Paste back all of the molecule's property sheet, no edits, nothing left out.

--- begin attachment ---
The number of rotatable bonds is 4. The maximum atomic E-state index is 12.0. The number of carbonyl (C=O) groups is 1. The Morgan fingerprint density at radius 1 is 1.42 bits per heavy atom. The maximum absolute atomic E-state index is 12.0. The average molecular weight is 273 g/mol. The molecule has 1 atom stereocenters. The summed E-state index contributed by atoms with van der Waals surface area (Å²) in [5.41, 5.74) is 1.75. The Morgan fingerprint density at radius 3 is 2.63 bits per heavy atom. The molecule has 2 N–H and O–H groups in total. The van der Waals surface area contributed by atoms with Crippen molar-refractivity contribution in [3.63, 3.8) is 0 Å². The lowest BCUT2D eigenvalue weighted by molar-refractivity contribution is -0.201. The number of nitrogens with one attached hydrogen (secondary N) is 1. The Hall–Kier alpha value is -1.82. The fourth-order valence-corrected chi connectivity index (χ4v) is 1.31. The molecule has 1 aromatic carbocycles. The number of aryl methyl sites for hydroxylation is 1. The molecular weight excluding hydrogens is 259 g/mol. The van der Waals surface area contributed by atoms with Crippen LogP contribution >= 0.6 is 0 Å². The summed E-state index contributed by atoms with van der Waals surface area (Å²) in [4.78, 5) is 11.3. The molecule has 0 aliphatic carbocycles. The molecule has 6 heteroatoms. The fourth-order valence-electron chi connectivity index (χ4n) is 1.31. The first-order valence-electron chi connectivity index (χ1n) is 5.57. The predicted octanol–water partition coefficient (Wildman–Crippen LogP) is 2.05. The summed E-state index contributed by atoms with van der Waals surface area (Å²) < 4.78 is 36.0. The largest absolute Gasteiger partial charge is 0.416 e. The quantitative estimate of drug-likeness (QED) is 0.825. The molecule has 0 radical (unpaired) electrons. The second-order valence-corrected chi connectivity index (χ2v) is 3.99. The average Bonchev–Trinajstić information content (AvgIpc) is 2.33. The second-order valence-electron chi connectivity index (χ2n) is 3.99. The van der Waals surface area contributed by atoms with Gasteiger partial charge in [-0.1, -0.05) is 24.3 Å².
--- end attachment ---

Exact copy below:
The number of rotatable bonds is 4. The maximum atomic E-state index is 12.0. The number of carbonyl (C=O) groups is 1. The Morgan fingerprint density at radius 1 is 1.42 bits per heavy atom. The maximum absolute atomic E-state index is 12.0. The average molecular weight is 273 g/mol. The molecule has 1 atom stereocenters. The summed E-state index contributed by atoms with van der Waals surface area (Å²) in [5.41, 5.74) is 1.75. The Morgan fingerprint density at radius 3 is 2.63 bits per heavy atom. The molecule has 2 N–H and O–H groups in total. The van der Waals surface area contributed by atoms with Crippen molar-refractivity contribution in [3.63, 3.8) is 0 Å². The lowest BCUT2D eigenvalue weighted by molar-refractivity contribution is -0.201. The number of nitrogens with one attached hydrogen (secondary N) is 1. The Hall–Kier alpha value is -1.82. The fourth-order valence-corrected chi connectivity index (χ4v) is 1.31. The molecule has 1 aromatic carbocycles. The number of aryl methyl sites for hydroxylation is 1. The molecular weight excluding hydrogens is 259 g/mol. The van der Waals surface area contributed by atoms with Crippen LogP contribution >= 0.6 is 0 Å². The summed E-state index contributed by atoms with van der Waals surface area (Å²) in [4.78, 5) is 11.3. The molecule has 0 aliphatic carbocycles. The molecule has 6 heteroatoms. The fourth-order valence-electron chi connectivity index (χ4n) is 1.31. The first-order valence-electron chi connectivity index (χ1n) is 5.57. The predicted octanol–water partition coefficient (Wildman–Crippen LogP) is 2.05. The summed E-state index contributed by atoms with van der Waals surface area (Å²) < 4.78 is 36.0. The largest absolute Gasteiger partial charge is 0.416 e. The quantitative estimate of drug-likeness (QED) is 0.825. The molecule has 0 radical (unpaired) electrons. The second-order valence-corrected chi connectivity index (χ2v) is 3.99. The average Bonchev–Trinajstić information content (AvgIpc) is 2.33. The second-order valence-electron chi connectivity index (χ2n) is 3.99. The van der Waals surface area contributed by atoms with Gasteiger partial charge in [-0.1, -0.05) is 24.3 Å².